Word Origin & History
1523, from M.Du. wagen, waghen, from P.Gmc. *wagnaz (cf. O.E. wægn, Mod.Eng. wain, O.S., O.H.G. wagan, O.N. vagn, O.Fris. wein, Ger. Wagen), from PIE *woghnos, from *wegh- "to carry, to move" (cf. Skt. vahanam "vessel, ship," Gk. okhos, L. vehiculum, O.C.S. vozu "carriage, chariot," Rus. povozka,
Lith. vazis "a small sledge," O.Ir. fen, Welsh gwain "carriage, cart;" see weigh
). In Du. and Ger., the general word for "a wheel vehicle;" Eng. use is a result of contact through Flemish immigration, Dutch trade, or the Continental wars. It has largely displaced the native cognate, wain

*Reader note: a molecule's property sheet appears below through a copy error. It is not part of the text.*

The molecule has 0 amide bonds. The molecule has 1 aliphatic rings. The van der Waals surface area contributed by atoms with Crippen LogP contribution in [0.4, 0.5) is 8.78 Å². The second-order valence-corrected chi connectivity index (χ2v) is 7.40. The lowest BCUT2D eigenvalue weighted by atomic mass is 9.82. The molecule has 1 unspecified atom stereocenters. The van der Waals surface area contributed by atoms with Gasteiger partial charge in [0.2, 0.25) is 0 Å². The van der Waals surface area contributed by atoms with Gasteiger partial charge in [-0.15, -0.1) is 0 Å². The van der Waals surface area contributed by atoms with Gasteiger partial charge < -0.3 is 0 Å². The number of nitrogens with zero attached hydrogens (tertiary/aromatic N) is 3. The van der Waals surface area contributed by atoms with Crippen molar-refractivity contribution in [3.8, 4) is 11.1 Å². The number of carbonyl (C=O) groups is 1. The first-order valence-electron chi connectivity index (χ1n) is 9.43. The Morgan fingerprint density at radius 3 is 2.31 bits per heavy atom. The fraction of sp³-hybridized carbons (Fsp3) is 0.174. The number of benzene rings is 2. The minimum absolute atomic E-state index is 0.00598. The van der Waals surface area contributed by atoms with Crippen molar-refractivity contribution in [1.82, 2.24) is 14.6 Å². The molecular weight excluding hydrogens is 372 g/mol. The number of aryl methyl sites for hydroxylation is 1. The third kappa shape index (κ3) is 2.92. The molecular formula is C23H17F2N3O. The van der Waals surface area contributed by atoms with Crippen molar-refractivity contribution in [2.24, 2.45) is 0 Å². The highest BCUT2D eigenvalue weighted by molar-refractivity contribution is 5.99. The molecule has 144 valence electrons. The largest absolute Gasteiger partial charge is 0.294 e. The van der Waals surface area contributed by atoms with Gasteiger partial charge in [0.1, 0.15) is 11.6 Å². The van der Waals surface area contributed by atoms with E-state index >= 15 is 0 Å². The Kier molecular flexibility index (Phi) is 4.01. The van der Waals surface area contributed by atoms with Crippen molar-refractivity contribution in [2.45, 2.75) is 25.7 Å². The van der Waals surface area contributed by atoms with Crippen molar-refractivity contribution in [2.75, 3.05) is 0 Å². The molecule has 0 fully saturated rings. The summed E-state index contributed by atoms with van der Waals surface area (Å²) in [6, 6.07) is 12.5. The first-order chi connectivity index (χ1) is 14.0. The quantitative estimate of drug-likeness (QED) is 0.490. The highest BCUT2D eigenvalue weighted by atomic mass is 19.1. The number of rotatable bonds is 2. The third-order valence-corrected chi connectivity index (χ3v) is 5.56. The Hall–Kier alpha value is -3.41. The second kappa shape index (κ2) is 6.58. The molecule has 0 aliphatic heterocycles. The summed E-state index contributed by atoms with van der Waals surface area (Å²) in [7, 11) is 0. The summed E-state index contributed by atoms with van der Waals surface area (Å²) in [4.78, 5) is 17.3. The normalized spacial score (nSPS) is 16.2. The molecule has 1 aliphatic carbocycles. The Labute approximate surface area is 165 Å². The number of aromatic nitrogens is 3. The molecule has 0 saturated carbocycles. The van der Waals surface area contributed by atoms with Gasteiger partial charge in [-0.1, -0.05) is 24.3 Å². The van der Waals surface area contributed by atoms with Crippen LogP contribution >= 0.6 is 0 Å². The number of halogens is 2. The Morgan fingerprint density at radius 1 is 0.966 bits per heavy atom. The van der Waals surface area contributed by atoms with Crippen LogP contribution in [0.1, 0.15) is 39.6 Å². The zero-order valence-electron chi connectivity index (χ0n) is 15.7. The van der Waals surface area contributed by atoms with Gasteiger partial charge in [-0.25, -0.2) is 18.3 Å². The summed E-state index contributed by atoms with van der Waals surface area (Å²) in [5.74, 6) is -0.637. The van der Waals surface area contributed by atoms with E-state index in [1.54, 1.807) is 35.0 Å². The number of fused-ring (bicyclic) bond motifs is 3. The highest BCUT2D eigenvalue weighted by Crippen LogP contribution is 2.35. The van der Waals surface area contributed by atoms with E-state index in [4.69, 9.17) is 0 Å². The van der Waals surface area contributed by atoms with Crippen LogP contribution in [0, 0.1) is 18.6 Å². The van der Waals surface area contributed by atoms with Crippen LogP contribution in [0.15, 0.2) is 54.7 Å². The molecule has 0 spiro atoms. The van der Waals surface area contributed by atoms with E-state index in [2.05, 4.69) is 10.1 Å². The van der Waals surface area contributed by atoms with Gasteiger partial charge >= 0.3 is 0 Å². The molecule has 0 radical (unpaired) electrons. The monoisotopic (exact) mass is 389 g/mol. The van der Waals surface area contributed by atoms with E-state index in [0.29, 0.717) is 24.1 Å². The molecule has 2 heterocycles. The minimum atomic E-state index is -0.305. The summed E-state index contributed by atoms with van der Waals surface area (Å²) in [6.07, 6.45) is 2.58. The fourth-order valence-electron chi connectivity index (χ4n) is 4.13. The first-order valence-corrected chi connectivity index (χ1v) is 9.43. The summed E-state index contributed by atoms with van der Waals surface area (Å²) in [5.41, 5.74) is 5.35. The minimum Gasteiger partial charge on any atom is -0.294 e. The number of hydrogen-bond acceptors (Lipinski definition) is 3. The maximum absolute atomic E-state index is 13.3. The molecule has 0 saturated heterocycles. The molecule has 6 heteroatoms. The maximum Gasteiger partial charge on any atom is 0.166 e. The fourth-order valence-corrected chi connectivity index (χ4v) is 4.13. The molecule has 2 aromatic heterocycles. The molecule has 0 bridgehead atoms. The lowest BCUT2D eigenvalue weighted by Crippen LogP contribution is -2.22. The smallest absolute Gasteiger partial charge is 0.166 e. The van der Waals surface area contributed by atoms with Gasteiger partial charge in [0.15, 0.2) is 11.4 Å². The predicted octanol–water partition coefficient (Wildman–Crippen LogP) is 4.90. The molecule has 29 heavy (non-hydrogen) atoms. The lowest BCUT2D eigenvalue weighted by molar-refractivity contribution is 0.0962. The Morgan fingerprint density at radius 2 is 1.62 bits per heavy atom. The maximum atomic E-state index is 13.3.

. Spelling preference varied randomly between -g- and -gg- from mid-18c., before Amer.Eng. settled on the etymological wagon, while waggon remained common in Great Britain. Wagon train is attested from 1810. Phrase on the wagon "abstaining from alcohol" is 1904, originally on the water cart.